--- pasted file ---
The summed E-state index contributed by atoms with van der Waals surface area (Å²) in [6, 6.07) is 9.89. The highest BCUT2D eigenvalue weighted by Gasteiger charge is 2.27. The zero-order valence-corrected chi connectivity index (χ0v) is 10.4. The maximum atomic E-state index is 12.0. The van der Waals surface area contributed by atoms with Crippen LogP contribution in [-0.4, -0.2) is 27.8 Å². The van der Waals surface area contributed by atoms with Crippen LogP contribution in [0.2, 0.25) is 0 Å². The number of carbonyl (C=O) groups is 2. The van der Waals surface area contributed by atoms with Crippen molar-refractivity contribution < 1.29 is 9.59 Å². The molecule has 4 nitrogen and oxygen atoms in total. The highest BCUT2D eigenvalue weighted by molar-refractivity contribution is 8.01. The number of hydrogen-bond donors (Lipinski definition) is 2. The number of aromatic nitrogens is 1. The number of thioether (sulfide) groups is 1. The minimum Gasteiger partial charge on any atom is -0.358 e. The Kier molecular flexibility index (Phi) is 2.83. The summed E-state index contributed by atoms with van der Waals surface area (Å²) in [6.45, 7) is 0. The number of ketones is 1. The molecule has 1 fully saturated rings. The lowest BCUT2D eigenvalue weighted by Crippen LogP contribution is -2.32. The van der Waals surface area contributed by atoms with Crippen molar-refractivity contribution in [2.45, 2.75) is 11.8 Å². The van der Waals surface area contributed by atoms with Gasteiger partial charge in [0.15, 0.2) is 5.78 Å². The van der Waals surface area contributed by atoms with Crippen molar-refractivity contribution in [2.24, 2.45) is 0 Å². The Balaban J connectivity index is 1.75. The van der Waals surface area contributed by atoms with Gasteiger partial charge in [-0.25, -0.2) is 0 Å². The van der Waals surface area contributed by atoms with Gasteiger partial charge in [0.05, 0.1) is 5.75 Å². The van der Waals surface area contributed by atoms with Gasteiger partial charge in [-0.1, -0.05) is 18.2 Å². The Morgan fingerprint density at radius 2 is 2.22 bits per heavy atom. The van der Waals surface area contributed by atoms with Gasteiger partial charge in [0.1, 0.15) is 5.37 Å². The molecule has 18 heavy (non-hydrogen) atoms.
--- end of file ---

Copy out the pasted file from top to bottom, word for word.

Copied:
The summed E-state index contributed by atoms with van der Waals surface area (Å²) in [6, 6.07) is 9.89. The highest BCUT2D eigenvalue weighted by Gasteiger charge is 2.27. The zero-order valence-corrected chi connectivity index (χ0v) is 10.4. The maximum atomic E-state index is 12.0. The van der Waals surface area contributed by atoms with Crippen LogP contribution in [-0.4, -0.2) is 27.8 Å². The van der Waals surface area contributed by atoms with Crippen LogP contribution in [0.2, 0.25) is 0 Å². The number of carbonyl (C=O) groups is 2. The van der Waals surface area contributed by atoms with Crippen molar-refractivity contribution < 1.29 is 9.59 Å². The molecule has 4 nitrogen and oxygen atoms in total. The highest BCUT2D eigenvalue weighted by molar-refractivity contribution is 8.01. The number of hydrogen-bond donors (Lipinski definition) is 2. The number of aromatic nitrogens is 1. The number of thioether (sulfide) groups is 1. The minimum Gasteiger partial charge on any atom is -0.358 e. The Kier molecular flexibility index (Phi) is 2.83. The summed E-state index contributed by atoms with van der Waals surface area (Å²) in [6.45, 7) is 0. The number of ketones is 1. The molecule has 1 fully saturated rings. The lowest BCUT2D eigenvalue weighted by Crippen LogP contribution is -2.32. The van der Waals surface area contributed by atoms with Crippen molar-refractivity contribution in [2.45, 2.75) is 11.8 Å². The van der Waals surface area contributed by atoms with Gasteiger partial charge in [0.15, 0.2) is 5.78 Å². The van der Waals surface area contributed by atoms with Crippen molar-refractivity contribution in [2.24, 2.45) is 0 Å². The Balaban J connectivity index is 1.75. The van der Waals surface area contributed by atoms with Gasteiger partial charge in [-0.25, -0.2) is 0 Å². The van der Waals surface area contributed by atoms with Gasteiger partial charge in [0.05, 0.1) is 5.75 Å². The van der Waals surface area contributed by atoms with Gasteiger partial charge in [-0.1, -0.05) is 18.2 Å². The Morgan fingerprint density at radius 2 is 2.22 bits per heavy atom. The van der Waals surface area contributed by atoms with Gasteiger partial charge in [0.1, 0.15) is 5.37 Å². The molecule has 18 heavy (non-hydrogen) atoms.